78.2 F
San Diego
Tuesday, Sep 26, 2023

Demand for Industrial Space Sets Record

Demand for industrial space in San Diego County set a record in the second quarter of 2022, with the county-wide vacancy rate dropping to the unheard-of level of less than 2% and rents rapidly rising.

Hunter Rowe
Vice President

“The market is extremely, extremely tight,” said Hunter Rowe, vice president of capital markets for CBRE in San Diego.

CBRE reported that the vacancy rate countywide dropped to 1.9% in the second quarter, but in Central County, it was down to 1.5%, Rowe said.

“It’s really challenging in our market today for users to find space, quality space,” Rowe said.


Rents Rising

- Advertisement -

The outlook for the rest of the year and even into 2023 is more of the same, according to brokers with commercial real estate agencies.

Bryce Aberg
Executive Managing Director
Cushman & Wakefield

“I can’t predict what’s going to happen with the economy but I can tell you that San Diego will definitely end up on top because of our diverse economy,” said Bryce Aberg, executive managing director of Cushman & Wakefield in San Diego.

“Our team is extremely excited about the future and the opportunity that the fourth quarter and the beginning of 2023 is going to bring,” Aberg said. “We’re continuing to see double-digit rental increases throughout the market.”

Cushman & Wakefield reported that the average asking rent for all types of industrial buildings was 11.6% higher in the second quarter from the previous quarter and 15.5% higher than a year ago.


Too Little Coming

The only downside is that rising interest rates have led some investors to pause when it comes to buying industrial property, according to Greg Lewis, executive vice president of JLL in San Diego.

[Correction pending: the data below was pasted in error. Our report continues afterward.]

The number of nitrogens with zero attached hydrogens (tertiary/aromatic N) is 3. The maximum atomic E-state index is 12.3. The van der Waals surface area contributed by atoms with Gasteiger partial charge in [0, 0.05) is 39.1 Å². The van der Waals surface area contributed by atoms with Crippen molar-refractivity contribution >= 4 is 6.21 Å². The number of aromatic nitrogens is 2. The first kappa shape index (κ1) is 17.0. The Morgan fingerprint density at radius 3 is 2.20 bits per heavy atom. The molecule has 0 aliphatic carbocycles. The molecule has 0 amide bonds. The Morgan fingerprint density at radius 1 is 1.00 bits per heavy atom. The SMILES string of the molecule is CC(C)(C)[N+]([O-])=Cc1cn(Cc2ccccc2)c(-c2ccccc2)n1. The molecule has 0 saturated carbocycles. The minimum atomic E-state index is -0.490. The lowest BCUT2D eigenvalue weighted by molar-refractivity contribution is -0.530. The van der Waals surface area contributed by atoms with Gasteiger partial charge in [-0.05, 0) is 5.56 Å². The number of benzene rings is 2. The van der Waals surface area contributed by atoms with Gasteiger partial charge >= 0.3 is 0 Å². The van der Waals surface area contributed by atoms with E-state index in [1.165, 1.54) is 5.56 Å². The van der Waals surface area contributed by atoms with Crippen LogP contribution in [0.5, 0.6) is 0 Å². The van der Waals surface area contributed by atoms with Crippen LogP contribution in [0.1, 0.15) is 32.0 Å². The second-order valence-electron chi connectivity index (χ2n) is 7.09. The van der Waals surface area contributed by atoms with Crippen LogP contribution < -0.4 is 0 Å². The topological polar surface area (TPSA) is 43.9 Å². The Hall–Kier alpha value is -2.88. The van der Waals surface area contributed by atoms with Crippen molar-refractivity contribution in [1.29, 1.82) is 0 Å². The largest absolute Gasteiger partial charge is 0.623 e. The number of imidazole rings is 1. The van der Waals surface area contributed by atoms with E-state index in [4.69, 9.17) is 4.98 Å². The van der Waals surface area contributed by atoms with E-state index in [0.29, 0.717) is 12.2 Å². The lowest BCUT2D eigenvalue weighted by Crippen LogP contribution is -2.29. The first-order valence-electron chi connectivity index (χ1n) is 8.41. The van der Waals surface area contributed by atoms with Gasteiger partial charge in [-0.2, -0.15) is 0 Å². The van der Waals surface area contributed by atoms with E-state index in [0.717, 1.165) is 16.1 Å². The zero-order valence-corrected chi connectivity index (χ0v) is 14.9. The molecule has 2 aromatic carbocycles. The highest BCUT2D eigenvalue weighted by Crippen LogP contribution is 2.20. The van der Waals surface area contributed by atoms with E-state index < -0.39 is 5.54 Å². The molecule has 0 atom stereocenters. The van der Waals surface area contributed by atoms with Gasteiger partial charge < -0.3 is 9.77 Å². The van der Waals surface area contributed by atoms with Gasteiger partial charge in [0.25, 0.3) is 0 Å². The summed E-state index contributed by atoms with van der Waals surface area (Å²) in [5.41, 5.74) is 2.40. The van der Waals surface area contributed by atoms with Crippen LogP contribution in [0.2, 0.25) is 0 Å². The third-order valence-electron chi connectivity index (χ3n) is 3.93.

Greg Lewis
Executive Vice President

“We’re seeing a slight dip in pricing, a slight pricing correction as a result of the interest rate environment,” Lewis said, but he emphasized that the pause is likely only temporary.

“The long term outlook is very positive,” Lewis said.

Taken in context, even if sale prices dipped 5% or 10%, “it’s still well above the previous pricing cycle,” Lewis said.

New construction is failing to keep pace with the demand.

Lewis said the JLL is tracking “way more demand” for industrial space than there are new projects to fill.

Cushman & Wakefield reported that 2.2 million square feet of industrial space was under construction at the end of the second quarter, but the firm reported that 59.2% of that has been leased before it’s even finished.

With the exception of a Kearny Mesa warehouse and one East County project, most of the new construction has been in Otay Mesa.

Rowe said that he expected that investors will start buying existing industrial and office buildings in Central County that are occupied, holding them until leases expire, then razing them to make way for new industrial buildings.

“The demand for that is strong right now,” Rowe said. “I think you’re going to see more construction in the older parts of our county.”


Featured Articles


Related Articles